Apple (AAPL) analysts have been fretting for years over decelerating iPod sales. The public library system may be about to help.
Library administrators in Arizona, for example, have introduced a popular new program, one of thousands like it across the country, that allows participants to download e-books, audiobooks, songs, and videos free of charge. The programs have become incredibly popular. Reuters:
Once discovered, says Tom Gemberling, the electronic resources librarian for the Phoenix Public Library, the program often proves wildly popular.
Not long ago, Gemberling visited a local trailer park to speak about the program to 100 or so seniors — who regularly travel the roads touring in their recreational vehicles.
“They were cheering and screaming by the end,” he said. “They were so excited. They’re RVers, so they can go anywhere on the road, find a computer, go into the Phoenix Public Library catalogue, download a book and play it while they drive down the highway.”
So how does the system work? Like iTunes, except free. The catch is that the file deletes itself from your hard drive after a week or so:
First you need a library card, access to the web, and some easily downloadable software — the Adobe Digital Editions, the Mobipocket Reader or the OverDrive Media Console.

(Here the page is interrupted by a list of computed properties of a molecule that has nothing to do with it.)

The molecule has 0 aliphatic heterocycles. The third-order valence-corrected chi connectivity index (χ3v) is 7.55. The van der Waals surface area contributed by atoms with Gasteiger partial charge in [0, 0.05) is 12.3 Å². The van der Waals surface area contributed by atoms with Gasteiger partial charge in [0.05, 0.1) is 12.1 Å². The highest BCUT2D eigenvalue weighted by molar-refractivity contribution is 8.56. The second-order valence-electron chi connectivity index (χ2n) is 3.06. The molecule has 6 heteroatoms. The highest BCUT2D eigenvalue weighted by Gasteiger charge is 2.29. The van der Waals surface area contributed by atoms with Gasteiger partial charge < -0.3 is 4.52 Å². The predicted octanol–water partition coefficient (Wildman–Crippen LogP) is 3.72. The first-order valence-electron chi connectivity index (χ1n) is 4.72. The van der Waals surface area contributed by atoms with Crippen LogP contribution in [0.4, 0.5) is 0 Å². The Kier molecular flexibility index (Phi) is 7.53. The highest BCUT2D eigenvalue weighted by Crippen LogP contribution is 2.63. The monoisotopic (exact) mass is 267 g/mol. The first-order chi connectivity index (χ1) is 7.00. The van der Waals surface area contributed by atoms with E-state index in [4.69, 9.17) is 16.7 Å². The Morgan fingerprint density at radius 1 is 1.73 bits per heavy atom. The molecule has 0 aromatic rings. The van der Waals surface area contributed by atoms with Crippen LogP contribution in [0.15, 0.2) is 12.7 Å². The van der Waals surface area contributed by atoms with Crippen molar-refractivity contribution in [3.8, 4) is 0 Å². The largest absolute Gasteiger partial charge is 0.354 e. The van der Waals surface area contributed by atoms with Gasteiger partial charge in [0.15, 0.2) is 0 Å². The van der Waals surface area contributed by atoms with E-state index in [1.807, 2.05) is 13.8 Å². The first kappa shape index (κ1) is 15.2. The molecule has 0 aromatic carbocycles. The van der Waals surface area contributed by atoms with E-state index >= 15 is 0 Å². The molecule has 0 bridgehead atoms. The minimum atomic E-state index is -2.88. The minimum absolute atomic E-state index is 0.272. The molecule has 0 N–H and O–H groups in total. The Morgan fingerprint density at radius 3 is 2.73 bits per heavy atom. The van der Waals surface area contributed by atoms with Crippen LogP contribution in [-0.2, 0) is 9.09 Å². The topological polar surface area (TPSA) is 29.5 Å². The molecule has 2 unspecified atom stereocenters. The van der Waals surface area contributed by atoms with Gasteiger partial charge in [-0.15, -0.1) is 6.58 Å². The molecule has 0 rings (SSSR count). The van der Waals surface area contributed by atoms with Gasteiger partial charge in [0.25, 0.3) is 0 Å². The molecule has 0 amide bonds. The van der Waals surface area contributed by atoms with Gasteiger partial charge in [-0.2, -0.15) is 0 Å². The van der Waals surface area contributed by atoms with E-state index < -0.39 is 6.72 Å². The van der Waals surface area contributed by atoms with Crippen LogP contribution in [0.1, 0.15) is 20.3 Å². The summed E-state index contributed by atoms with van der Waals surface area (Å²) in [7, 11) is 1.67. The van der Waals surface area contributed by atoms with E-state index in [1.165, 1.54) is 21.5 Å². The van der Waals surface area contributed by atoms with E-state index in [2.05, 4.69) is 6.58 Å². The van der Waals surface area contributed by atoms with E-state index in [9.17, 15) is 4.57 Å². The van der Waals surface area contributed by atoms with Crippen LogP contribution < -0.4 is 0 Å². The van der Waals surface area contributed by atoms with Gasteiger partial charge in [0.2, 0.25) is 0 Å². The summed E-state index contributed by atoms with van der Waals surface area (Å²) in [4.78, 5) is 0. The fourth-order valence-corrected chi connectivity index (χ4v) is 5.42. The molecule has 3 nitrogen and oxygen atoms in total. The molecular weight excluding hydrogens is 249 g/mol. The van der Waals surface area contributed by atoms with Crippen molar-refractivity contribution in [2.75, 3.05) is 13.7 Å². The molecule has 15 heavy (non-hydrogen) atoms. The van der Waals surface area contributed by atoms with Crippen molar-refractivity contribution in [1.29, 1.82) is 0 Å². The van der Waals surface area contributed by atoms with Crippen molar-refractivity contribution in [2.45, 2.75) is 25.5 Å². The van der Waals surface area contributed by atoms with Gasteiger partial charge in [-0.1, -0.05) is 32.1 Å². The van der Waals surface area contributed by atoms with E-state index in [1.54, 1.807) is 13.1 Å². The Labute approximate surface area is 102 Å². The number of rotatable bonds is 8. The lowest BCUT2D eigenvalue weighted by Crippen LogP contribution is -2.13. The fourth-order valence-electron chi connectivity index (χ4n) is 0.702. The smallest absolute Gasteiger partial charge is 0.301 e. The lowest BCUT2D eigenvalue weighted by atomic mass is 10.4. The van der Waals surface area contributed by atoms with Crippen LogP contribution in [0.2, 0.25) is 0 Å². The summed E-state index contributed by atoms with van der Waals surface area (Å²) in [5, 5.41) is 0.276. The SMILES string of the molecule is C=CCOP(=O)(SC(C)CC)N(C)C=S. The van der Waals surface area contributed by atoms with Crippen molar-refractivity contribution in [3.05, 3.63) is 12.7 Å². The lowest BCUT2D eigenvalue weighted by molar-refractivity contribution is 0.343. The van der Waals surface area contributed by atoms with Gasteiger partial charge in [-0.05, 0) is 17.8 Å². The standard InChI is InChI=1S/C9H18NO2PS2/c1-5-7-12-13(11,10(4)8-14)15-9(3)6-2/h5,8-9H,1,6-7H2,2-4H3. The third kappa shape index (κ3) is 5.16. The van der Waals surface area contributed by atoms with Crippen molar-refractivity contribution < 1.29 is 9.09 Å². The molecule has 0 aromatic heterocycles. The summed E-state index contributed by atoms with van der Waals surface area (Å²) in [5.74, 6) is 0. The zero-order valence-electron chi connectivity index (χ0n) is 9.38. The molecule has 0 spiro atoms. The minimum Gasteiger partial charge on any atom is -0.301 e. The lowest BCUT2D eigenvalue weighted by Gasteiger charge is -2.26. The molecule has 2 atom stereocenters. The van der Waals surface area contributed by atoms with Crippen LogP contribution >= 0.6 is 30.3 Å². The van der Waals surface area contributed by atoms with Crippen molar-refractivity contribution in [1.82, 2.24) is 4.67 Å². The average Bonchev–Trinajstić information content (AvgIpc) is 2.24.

At that point, just browse around the library’s website, select some titles, add them to a digital book bag and click the download button. If the title isn’t available, it can be placed on hold for downloading later.
Depending on the library and title, the item remains on your computer for one to three weeks before disappearing, meaning you don’t have to bother with returning a book, CD or DVD to the actual library.
In addition to storing the files on your PC, you can also transfer them to a number of supported mobile devices, including iPhones and iPods.
So will these new digital lending programs spur an entirely new segment of customers to buy iPods and iPhones? Probably not, but it’s nice to know that there’s a reason to go to the library again.
Sony Corp’s Reader, SanDisk Corp’s Sansa, Samsung Electronics Co Ltd’s Blackjack, Palm Inc’s Treo 700wx, Motorola Inc’s Q, Microsoft Corp’s Zune, iRiver’s 510, Hewlett-Packard Co’siPAQ, Dell Inc’s Axim, Creative Technology Ltd’s ZEN, AT&T Inc’s Cingular Smartphone, and Apple’s iPhone and iPods can all be used with the downloads, depending on the title and the library.
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